Harry Cavan, the Irish Football Association president, said: “Let’s face it – if this thing continues as it is, it is a free ticket for England [to qualify each year].” Cavan also addressed a theme shared by his Scottish and Welsh counterparts noting that his association would be taking a tougher line with clubs that refused to release players for international matches. 

“We intend to make our voice heard and expose those clubs which refuse to co-operate,” he said. “We are already paying compensation to clubs if there is a fall in attendances as the result of a match being rearranged because of international calls on players.” 

Cavan’s predictions about England proved to be astute. In an outcome that would foreshadow future qualification attempts, Scotland missed out by a point from Sir Alf Ramsay’s side despite a memorable victory in the sun at Wembley in 1967.  

Four years later, UEFA finally decreed that qualification would run along the lines we are much more familiar with today. Scotland were subsequently drawn in a group alongside Denmark, Romania and Spain but while the Scots would win all of their home games, they lost each of their away matches and finished third in the group.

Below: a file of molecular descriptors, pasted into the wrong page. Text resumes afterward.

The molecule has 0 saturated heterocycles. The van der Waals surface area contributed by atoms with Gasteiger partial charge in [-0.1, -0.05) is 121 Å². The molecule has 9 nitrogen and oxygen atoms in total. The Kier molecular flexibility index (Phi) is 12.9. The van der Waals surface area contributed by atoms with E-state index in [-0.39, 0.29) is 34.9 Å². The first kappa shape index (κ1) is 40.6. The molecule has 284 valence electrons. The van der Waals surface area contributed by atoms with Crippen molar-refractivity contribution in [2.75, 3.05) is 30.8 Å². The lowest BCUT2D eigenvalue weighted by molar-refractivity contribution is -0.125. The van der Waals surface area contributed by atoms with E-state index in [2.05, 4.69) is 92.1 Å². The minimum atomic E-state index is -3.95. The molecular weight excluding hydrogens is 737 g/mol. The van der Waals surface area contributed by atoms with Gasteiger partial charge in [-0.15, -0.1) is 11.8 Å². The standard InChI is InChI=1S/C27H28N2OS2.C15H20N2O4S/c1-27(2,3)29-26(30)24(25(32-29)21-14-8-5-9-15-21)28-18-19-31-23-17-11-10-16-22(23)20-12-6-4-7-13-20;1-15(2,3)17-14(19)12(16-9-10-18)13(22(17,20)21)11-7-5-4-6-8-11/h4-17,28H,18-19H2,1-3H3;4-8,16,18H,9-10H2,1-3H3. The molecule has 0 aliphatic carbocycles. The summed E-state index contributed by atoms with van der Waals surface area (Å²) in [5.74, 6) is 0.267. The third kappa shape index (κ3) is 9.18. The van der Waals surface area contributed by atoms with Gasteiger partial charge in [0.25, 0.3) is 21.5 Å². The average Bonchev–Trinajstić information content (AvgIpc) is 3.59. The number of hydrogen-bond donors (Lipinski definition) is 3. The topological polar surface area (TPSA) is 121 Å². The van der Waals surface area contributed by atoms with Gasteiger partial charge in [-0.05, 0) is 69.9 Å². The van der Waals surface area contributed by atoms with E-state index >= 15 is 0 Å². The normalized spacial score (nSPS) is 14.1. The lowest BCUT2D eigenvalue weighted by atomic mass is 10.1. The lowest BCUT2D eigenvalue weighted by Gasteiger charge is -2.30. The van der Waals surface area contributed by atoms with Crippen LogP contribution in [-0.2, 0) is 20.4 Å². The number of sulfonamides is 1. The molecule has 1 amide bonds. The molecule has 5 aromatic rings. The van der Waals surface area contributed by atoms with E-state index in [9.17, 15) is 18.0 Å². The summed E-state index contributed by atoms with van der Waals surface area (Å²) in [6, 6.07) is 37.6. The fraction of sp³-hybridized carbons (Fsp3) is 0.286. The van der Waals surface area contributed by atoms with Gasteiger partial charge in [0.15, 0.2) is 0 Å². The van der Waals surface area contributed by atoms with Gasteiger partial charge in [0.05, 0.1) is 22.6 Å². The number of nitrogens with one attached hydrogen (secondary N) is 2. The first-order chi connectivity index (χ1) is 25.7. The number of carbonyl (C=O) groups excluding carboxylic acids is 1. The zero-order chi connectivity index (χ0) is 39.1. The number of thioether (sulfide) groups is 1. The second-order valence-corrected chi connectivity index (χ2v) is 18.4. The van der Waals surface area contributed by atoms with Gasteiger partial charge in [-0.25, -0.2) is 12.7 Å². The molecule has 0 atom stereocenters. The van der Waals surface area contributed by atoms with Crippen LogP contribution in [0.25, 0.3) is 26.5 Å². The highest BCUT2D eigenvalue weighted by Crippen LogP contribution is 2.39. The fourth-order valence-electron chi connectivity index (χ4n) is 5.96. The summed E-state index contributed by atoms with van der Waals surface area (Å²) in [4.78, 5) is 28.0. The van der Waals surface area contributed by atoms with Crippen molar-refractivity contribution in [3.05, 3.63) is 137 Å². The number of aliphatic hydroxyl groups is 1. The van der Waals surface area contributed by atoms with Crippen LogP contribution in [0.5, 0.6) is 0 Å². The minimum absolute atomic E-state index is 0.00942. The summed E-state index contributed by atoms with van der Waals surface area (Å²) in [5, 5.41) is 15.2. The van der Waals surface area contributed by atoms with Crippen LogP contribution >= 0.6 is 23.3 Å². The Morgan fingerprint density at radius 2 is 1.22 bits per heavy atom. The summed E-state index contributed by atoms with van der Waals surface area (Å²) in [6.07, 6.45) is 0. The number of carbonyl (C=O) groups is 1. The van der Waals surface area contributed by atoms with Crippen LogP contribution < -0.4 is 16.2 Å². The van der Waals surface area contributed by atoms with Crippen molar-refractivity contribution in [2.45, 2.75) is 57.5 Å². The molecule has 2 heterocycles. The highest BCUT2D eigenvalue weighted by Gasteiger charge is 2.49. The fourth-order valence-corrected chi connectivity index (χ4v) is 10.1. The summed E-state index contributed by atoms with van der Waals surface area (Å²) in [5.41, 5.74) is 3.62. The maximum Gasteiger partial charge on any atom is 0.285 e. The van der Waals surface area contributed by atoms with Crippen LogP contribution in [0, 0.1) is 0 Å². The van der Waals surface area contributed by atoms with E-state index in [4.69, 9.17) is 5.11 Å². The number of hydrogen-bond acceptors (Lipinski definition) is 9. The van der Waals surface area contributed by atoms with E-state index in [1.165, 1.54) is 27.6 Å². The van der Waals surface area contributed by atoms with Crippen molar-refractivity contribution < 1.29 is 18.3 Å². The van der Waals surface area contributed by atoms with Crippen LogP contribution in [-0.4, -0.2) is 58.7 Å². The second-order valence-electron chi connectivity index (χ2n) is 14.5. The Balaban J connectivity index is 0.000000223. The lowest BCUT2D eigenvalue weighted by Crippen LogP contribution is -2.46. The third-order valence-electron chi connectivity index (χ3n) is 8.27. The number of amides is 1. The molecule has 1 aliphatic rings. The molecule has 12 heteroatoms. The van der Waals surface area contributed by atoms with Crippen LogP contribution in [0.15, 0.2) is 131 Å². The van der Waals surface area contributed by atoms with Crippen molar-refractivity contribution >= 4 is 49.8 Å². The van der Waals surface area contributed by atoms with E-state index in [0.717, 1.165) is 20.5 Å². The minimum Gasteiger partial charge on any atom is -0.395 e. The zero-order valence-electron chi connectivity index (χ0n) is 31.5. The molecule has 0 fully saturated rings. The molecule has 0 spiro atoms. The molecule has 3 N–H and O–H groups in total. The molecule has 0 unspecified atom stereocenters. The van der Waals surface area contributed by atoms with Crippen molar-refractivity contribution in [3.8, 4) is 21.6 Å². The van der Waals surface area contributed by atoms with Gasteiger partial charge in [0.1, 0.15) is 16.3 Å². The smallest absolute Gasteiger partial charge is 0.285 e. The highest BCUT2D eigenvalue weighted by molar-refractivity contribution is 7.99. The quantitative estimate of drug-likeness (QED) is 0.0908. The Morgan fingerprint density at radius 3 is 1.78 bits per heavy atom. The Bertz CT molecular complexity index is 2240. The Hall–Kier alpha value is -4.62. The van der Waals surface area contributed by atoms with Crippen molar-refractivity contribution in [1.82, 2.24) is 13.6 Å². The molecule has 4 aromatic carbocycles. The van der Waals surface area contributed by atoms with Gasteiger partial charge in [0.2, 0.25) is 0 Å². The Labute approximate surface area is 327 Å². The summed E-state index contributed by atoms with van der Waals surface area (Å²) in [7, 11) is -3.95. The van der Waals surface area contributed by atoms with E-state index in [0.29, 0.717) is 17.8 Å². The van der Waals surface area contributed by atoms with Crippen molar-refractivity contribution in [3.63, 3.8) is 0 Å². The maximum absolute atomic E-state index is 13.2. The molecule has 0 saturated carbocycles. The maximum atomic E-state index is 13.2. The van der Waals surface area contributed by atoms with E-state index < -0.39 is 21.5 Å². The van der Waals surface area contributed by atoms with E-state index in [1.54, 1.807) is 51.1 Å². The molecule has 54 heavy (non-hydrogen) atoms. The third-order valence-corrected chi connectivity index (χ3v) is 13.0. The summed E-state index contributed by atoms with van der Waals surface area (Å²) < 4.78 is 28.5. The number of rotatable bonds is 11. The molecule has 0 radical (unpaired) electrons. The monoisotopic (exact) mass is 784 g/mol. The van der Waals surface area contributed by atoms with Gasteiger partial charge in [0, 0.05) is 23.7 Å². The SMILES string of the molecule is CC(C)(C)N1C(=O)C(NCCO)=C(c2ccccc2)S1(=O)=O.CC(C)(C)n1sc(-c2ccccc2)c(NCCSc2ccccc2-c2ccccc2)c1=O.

The 1976 campaign would result in a near miss. Scotland needed a two-goal victory from their final qualification match against Romania to secure a play-off berth but, despite taking a 1-0 lead through Bruce Rioch, they could only manage a 1-1 draw.  

It would take another 12 years for a Scottish presence to be felt at a European Championship finals but that was in the form of Castlemilk’s Ray Houghton who represented the Republic of Ireland, by now old hands at attempting to qualify, who reached the finals in West Germany in 1988. Four years later, Scotland would eventually replicate the feat; 34 years after turning down an invitation to enter the qualification process for that very first tournament in 1960.